Tag Archives: Beijing

Notes from the field: enjoying steaming Beijing lamb hotpot

Beijing lamb hotpot

There’s no better antidote to a cold Beijing winter evening than a steaming spicy lamb hotpot in a raucous and crowded restaurant. Families and colleagues celebrating the impending arrival of the lunar new year weave life and color into the atmosphere, as do a couple of guys loudly toasting each other with glasses of baijiu (white spirit) on the next table.

This is no synthetic “experience” manufactured by some restaurant or retail marketing guru. It’s visceral and spontaneous. Its authenticity is built on time-tested traditions and rituals rather than ephemeral data-generated insights aimed at satisfying the relentless quest for novelty of the influencer crowd. Continue reading Notes from the field: enjoying steaming Beijing lamb hotpot

Notes from the field: hotel service bots & porcine facial recognition systems

porcine facial recognition

I can’t say that I was too surprised to see a couple of robots lurking around the lobby when I first checked into my Beijing hotel. The rate of new technology adoption is much faster in China than other countries.

Even though one of the machines was being touted as a service bot for delivering items to guest’s rooms, I would suspect that the main value of the two devices currently lies as a marketing tool. They certainly attracted enough attention and social media engagement from both domestic and overseas visitors to justify their cost. But I don’t think it will be too long before such machines will be able to carry out more business-critical tasks like checking in guests using facial recognition, booking cars and taxis for them, and securing reservations for VIPs in exclusive restaurants. Of course, some human staff will still be required to add a personal touch to the guest experience – but not quite as many as now I would guess. Continue reading Notes from the field: hotel service bots & porcine facial recognition systems

Notes from the field: the Beijing Summer Palace

Beijing Summer Palace

The Summer Palace (颐和园) was the perfect place to finish my final trip to China this year. No matter how many times I visit this former Qing imperial resort, I never lose my sense of wonder at the sublime beauty of its palaces, pavilions, and lakes.

The Qing emperors and their retinues certainly knew how to enjoy themselves. However, their extravagance – best exemplified by the construction of the notorious marble boat for the Empress Dowager Cixi using funds intended for modernizing the navy – played a major role in the demise of the dynasty around the turn of the twentieth century. Continue reading Notes from the field: the Beijing Summer Palace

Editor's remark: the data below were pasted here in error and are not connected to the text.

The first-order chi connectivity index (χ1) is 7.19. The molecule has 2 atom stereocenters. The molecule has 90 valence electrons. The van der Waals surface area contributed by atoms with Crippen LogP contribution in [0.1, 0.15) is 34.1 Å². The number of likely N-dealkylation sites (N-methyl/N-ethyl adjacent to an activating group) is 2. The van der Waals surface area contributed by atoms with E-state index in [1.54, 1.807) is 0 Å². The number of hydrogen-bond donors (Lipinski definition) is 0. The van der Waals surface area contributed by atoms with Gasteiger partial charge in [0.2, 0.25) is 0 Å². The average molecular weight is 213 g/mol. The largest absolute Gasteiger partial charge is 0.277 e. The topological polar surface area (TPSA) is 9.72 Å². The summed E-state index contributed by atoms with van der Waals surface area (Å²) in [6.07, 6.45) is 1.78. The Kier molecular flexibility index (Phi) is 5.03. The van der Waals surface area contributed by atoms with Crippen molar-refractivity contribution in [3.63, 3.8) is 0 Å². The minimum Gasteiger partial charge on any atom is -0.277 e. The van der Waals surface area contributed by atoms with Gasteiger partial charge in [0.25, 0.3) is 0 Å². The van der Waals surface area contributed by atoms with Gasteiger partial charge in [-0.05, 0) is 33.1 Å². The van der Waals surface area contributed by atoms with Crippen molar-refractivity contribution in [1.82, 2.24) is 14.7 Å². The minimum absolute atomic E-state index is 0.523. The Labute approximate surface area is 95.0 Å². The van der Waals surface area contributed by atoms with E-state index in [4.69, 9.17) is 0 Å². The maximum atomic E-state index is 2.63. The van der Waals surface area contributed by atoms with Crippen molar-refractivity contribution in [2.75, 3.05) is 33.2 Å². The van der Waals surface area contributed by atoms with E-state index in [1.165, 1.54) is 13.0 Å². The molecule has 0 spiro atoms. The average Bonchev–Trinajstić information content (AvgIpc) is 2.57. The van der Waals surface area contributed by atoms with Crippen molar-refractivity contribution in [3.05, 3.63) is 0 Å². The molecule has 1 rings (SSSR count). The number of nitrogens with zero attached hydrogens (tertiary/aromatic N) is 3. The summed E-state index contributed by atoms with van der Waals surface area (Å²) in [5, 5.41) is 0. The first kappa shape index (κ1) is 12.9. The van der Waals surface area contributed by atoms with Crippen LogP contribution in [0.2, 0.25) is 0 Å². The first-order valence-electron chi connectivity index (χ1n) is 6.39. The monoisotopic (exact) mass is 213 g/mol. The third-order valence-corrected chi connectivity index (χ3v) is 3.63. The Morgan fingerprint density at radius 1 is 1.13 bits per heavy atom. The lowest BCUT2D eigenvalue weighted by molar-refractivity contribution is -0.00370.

Notes from the field: a visit to the the Fragrant Hills

I still vividly remember one of the first Chinese lessons I ever took extolling the beauty of the red autumn leaves of the Fragrant Hills (香山) just to the northwest of Beijing. It’s strange what sticks in the mind.

Unfortunately, I arrived far too late to see the leaves when I made my first ever visit this morning to this former imperial resort that dates back as far back as the Jin dynasty (1115-1234). But I was more than compensated for this by a crisp morning stroll around the virtually deserted park. It was only when I left at around 9:30am that it started filling up with visitors. Continue reading Notes from the field: a visit to the the Fragrant Hills

China retail: a crucible of competitive innovation

China Retail App

Earlier this week it was announced that China now has over 800 million Internet users – more than the population of every other county on the planet except for India. That represents a penetration rate of 57.7% according to the China Internet Network Information Center. Over 98% of the users go online with a smart phone; 566 million use mobile payments.

Continue reading China retail: a crucible of competitive innovation

Luckin: challenging Starbucks for the China Coffee King Crown?

Linkin coffee cup

Luckin has been gaining a lot of attention recently thanks to cleverly positioning itself as the plucky young David fighting to unseat the Starbucks goliath in the China coffee market. Except of course, having closed a $200 million funding round that gives it a $1 billion valuation, the company is hardly a little guy at all and has already opened over 500 outlets throughout the country.

Continue reading Luckin: challenging Starbucks for the China Coffee King Crown?